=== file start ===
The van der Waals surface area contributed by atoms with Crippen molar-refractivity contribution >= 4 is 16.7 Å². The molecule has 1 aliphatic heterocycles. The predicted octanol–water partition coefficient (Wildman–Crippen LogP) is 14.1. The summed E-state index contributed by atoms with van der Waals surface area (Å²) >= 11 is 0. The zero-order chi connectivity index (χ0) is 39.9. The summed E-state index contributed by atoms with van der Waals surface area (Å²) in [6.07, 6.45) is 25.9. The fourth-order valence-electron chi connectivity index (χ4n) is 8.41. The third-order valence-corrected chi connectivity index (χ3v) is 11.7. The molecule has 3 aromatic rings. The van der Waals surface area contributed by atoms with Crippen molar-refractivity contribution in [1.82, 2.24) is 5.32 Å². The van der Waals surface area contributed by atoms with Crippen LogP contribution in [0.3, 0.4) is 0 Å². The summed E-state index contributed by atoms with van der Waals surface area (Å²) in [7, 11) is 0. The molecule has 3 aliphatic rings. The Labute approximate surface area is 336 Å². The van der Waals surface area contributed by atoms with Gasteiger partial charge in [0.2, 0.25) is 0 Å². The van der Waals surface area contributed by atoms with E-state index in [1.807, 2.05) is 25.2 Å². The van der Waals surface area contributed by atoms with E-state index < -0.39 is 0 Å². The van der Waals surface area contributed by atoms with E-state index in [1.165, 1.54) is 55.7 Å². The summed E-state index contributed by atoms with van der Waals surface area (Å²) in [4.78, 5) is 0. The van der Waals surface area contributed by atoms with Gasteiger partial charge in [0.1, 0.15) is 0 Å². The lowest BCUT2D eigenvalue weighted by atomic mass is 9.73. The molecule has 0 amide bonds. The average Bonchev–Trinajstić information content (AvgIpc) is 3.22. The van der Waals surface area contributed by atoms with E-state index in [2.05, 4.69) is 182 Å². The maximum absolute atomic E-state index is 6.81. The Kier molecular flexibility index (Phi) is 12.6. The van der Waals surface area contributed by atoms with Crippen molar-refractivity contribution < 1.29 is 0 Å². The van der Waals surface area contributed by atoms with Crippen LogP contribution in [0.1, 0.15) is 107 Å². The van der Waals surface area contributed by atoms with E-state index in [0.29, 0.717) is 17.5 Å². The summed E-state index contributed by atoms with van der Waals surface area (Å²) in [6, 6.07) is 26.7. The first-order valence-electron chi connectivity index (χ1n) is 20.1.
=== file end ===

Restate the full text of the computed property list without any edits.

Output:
The van der Waals surface area contributed by atoms with Crippen molar-refractivity contribution >= 4 is 16.7 Å². The molecule has 1 aliphatic heterocycles. The predicted octanol–water partition coefficient (Wildman–Crippen LogP) is 14.1. The summed E-state index contributed by atoms with van der Waals surface area (Å²) >= 11 is 0. The zero-order chi connectivity index (χ0) is 39.9. The summed E-state index contributed by atoms with van der Waals surface area (Å²) in [6.07, 6.45) is 25.9. The fourth-order valence-electron chi connectivity index (χ4n) is 8.41. The third-order valence-corrected chi connectivity index (χ3v) is 11.7. The molecule has 3 aromatic rings. The van der Waals surface area contributed by atoms with Crippen molar-refractivity contribution in [1.82, 2.24) is 5.32 Å². The van der Waals surface area contributed by atoms with Crippen LogP contribution in [0.3, 0.4) is 0 Å². The summed E-state index contributed by atoms with van der Waals surface area (Å²) in [7, 11) is 0. The molecule has 3 aliphatic rings. The Labute approximate surface area is 336 Å². The van der Waals surface area contributed by atoms with Gasteiger partial charge in [0.2, 0.25) is 0 Å². The van der Waals surface area contributed by atoms with E-state index in [1.807, 2.05) is 25.2 Å². The van der Waals surface area contributed by atoms with E-state index < -0.39 is 0 Å². The van der Waals surface area contributed by atoms with E-state index in [1.165, 1.54) is 55.7 Å². The summed E-state index contributed by atoms with van der Waals surface area (Å²) in [4.78, 5) is 0. The van der Waals surface area contributed by atoms with Gasteiger partial charge in [0.1, 0.15) is 0 Å². The lowest BCUT2D eigenvalue weighted by atomic mass is 9.73. The molecule has 0 amide bonds. The average Bonchev–Trinajstić information content (AvgIpc) is 3.22. The van der Waals surface area contributed by atoms with E-state index in [2.05, 4.69) is 182 Å². The maximum absolute atomic E-state index is 6.81. The Kier molecular flexibility index (Phi) is 12.6. The van der Waals surface area contributed by atoms with Crippen molar-refractivity contribution < 1.29 is 0 Å². The van der Waals surface area contributed by atoms with Crippen LogP contribution in [0.1, 0.15) is 107 Å². The van der Waals surface area contributed by atoms with E-state index in [0.29, 0.717) is 17.5 Å². The summed E-state index contributed by atoms with van der Waals surface area (Å²) in [6, 6.07) is 26.7. The first-order valence-electron chi connectivity index (χ1n) is 20.1.